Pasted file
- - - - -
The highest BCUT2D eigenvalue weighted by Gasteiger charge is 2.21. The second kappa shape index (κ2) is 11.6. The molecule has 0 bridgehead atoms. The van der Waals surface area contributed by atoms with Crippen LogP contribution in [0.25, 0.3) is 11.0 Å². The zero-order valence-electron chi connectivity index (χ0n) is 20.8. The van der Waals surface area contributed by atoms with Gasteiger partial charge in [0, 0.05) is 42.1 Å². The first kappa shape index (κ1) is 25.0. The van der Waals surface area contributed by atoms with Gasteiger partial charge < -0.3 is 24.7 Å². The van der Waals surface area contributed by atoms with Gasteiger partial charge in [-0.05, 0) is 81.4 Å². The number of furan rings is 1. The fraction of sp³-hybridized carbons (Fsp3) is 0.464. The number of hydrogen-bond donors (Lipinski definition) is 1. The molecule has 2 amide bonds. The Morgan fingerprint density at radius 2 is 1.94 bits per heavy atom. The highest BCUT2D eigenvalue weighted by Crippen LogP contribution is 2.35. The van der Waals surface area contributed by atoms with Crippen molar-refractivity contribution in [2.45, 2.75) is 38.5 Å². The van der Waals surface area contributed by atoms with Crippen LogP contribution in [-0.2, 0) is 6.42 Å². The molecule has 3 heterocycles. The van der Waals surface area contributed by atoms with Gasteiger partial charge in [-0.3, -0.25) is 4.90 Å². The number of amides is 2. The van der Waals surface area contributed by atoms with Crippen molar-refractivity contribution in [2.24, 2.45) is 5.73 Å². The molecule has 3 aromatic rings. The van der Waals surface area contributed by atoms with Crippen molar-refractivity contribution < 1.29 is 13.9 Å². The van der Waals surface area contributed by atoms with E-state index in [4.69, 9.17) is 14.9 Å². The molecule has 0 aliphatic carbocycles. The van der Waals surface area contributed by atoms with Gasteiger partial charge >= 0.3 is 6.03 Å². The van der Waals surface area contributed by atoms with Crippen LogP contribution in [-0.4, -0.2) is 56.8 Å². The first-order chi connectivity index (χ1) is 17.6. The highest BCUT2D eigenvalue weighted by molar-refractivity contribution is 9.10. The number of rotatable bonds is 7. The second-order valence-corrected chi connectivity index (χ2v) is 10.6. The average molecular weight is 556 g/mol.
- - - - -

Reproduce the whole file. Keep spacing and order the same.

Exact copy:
The highest BCUT2D eigenvalue weighted by Gasteiger charge is 2.21. The second kappa shape index (κ2) is 11.6. The molecule has 0 bridgehead atoms. The van der Waals surface area contributed by atoms with Crippen LogP contribution in [0.25, 0.3) is 11.0 Å². The zero-order valence-electron chi connectivity index (χ0n) is 20.8. The van der Waals surface area contributed by atoms with Gasteiger partial charge in [0, 0.05) is 42.1 Å². The first kappa shape index (κ1) is 25.0. The van der Waals surface area contributed by atoms with Gasteiger partial charge < -0.3 is 24.7 Å². The van der Waals surface area contributed by atoms with Gasteiger partial charge in [-0.05, 0) is 81.4 Å². The number of furan rings is 1. The fraction of sp³-hybridized carbons (Fsp3) is 0.464. The number of hydrogen-bond donors (Lipinski definition) is 1. The molecule has 2 amide bonds. The Morgan fingerprint density at radius 2 is 1.94 bits per heavy atom. The highest BCUT2D eigenvalue weighted by Crippen LogP contribution is 2.35. The van der Waals surface area contributed by atoms with Crippen molar-refractivity contribution in [2.45, 2.75) is 38.5 Å². The van der Waals surface area contributed by atoms with Crippen LogP contribution in [-0.2, 0) is 6.42 Å². The molecule has 3 heterocycles. The van der Waals surface area contributed by atoms with Gasteiger partial charge in [-0.3, -0.25) is 4.90 Å². The number of amides is 2. The van der Waals surface area contributed by atoms with Crippen molar-refractivity contribution in [2.24, 2.45) is 5.73 Å². The molecule has 3 aromatic rings. The van der Waals surface area contributed by atoms with Crippen molar-refractivity contribution < 1.29 is 13.9 Å². The van der Waals surface area contributed by atoms with E-state index in [4.69, 9.17) is 14.9 Å². The molecule has 0 aliphatic carbocycles. The van der Waals surface area contributed by atoms with Gasteiger partial charge >= 0.3 is 6.03 Å². The van der Waals surface area contributed by atoms with Crippen LogP contribution in [-0.4, -0.2) is 56.8 Å². The first-order chi connectivity index (χ1) is 17.6. The highest BCUT2D eigenvalue weighted by molar-refractivity contribution is 9.10. The number of rotatable bonds is 7. The second-order valence-corrected chi connectivity index (χ2v) is 10.6. The average molecular weight is 556 g/mol.